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Plain Folk's FightThe Civil War and Reconstruction in Piney Woods Georgia$
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Mark V. Wetherington

Print publication date: 2005

Print ISBN-13: 9780807829639

Published to North Carolina Scholarship Online: July 2014

DOI: 10.5149/9780807877043_wetherington

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on the cotton frontier

on the cotton frontier

Chapter:
(p.11) 1 on the cotton frontier
Source:
Plain Folk's Fight
Author(s):

Mark V. Wetherington

Publisher:
University of North Carolina Press
DOI:10.5149/9780807877043_wetherington.4

This chapter focuses on the cotton frontier in the lower Ocmulgee River in southern Georgia during the 1860s and the role played by white plain folk in the growth of cotton production in the region. It examines how the boundaries between pineland and river bottoms became contested areas pitting the “piney woods against the world” and helped both define and unify plain folk. The chapter looks at the rise of plantations dedicated to the production of cotton and rice in the wiregrass country, the plain folk's increased involvement in the market economy and slavery, and how they coexisted with planters and slaves in an increasingly commercial economy. It also discusses antebellum trends other than cotton production and slaveholding that threatened to make the wiregrass country more similar to the black belts surrounding it and in the process destabilize backwoods neighborhoods, such as evangelicalism and the construction of railroads.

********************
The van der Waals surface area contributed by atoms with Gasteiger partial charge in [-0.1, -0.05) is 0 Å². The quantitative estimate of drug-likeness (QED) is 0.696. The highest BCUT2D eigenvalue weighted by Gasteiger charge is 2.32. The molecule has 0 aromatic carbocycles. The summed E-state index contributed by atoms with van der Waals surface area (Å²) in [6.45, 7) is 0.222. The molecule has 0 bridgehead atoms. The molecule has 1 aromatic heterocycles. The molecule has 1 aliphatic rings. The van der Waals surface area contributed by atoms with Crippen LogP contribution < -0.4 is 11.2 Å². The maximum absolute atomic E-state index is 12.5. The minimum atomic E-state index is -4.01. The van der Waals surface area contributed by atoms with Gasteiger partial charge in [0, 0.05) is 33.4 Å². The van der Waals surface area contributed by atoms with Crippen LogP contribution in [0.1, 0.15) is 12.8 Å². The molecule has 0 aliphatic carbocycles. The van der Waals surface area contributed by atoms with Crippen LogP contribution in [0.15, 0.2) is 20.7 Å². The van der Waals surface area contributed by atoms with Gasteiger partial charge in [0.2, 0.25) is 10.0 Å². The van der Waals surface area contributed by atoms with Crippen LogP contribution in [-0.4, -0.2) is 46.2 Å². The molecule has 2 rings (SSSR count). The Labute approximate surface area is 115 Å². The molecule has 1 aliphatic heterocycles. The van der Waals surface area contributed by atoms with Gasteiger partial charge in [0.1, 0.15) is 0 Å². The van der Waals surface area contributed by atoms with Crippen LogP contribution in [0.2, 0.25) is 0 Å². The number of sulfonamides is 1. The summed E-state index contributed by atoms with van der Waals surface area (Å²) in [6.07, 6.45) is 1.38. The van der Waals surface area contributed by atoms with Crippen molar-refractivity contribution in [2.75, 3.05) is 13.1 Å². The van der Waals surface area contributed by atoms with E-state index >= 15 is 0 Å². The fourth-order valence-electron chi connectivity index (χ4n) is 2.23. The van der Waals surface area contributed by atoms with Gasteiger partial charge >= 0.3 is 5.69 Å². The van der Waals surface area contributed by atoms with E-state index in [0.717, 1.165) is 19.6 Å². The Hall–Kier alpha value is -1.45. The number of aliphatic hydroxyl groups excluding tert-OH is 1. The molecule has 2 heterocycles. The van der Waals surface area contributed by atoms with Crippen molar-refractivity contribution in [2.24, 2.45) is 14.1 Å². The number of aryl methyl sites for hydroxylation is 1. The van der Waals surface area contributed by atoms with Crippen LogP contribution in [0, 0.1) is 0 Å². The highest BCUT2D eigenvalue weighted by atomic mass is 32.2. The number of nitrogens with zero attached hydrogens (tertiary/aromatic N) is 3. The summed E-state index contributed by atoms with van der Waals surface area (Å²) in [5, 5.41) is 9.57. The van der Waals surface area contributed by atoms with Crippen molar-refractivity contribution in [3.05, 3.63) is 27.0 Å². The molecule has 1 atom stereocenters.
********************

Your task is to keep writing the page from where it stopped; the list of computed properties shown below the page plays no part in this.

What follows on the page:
Keywords:   cotton production, Ocmulgee River, Georgia, plain folk, piney woods, plantations, market economy, slavery, evangelicalism, railroads

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